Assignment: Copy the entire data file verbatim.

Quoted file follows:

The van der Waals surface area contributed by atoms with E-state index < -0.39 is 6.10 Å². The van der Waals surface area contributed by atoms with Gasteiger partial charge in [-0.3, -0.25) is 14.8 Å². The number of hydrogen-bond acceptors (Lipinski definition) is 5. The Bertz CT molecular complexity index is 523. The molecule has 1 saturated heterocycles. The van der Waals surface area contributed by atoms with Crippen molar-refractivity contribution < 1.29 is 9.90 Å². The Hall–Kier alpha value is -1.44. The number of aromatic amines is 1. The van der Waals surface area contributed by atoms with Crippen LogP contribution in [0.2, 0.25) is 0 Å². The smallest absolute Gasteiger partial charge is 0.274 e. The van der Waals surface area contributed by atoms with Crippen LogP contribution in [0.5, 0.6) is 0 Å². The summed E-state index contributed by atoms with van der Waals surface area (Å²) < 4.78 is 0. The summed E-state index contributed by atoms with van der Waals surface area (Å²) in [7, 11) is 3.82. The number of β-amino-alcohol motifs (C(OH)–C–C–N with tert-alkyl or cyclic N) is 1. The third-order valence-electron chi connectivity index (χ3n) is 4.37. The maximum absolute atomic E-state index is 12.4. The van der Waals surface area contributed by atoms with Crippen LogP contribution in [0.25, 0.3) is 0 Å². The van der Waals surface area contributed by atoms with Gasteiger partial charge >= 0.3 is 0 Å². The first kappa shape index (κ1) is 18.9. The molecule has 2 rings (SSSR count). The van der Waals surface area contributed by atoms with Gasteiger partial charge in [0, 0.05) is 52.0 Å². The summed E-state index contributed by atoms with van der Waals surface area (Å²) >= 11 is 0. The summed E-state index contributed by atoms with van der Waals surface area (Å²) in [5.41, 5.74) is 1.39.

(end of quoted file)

The van der Waals surface area contributed by atoms with E-state index < -0.39 is 6.10 Å². The van der Waals surface area contributed by atoms with Gasteiger partial charge in [-0.3, -0.25) is 14.8 Å². The number of hydrogen-bond acceptors (Lipinski definition) is 5. The Bertz CT molecular complexity index is 523. The molecule has 1 saturated heterocycles. The van der Waals surface area contributed by atoms with Crippen molar-refractivity contribution < 1.29 is 9.90 Å². The Hall–Kier alpha value is -1.44. The number of aromatic amines is 1. The van der Waals surface area contributed by atoms with Crippen LogP contribution in [0.2, 0.25) is 0 Å². The smallest absolute Gasteiger partial charge is 0.274 e. The van der Waals surface area contributed by atoms with Crippen LogP contribution in [0.5, 0.6) is 0 Å². The summed E-state index contributed by atoms with van der Waals surface area (Å²) < 4.78 is 0. The summed E-state index contributed by atoms with van der Waals surface area (Å²) in [7, 11) is 3.82. The number of β-amino-alcohol motifs (C(OH)–C–C–N with tert-alkyl or cyclic N) is 1. The third-order valence-electron chi connectivity index (χ3n) is 4.37. The maximum absolute atomic E-state index is 12.4. The van der Waals surface area contributed by atoms with Crippen LogP contribution in [0.25, 0.3) is 0 Å². The van der Waals surface area contributed by atoms with Gasteiger partial charge >= 0.3 is 0 Å². The first kappa shape index (κ1) is 18.9. The molecule has 2 rings (SSSR count). The van der Waals surface area contributed by atoms with Gasteiger partial charge in [0, 0.05) is 52.0 Å². The summed E-state index contributed by atoms with van der Waals surface area (Å²) >= 11 is 0. The summed E-state index contributed by atoms with van der Waals surface area (Å²) in [5.41, 5.74) is 1.39.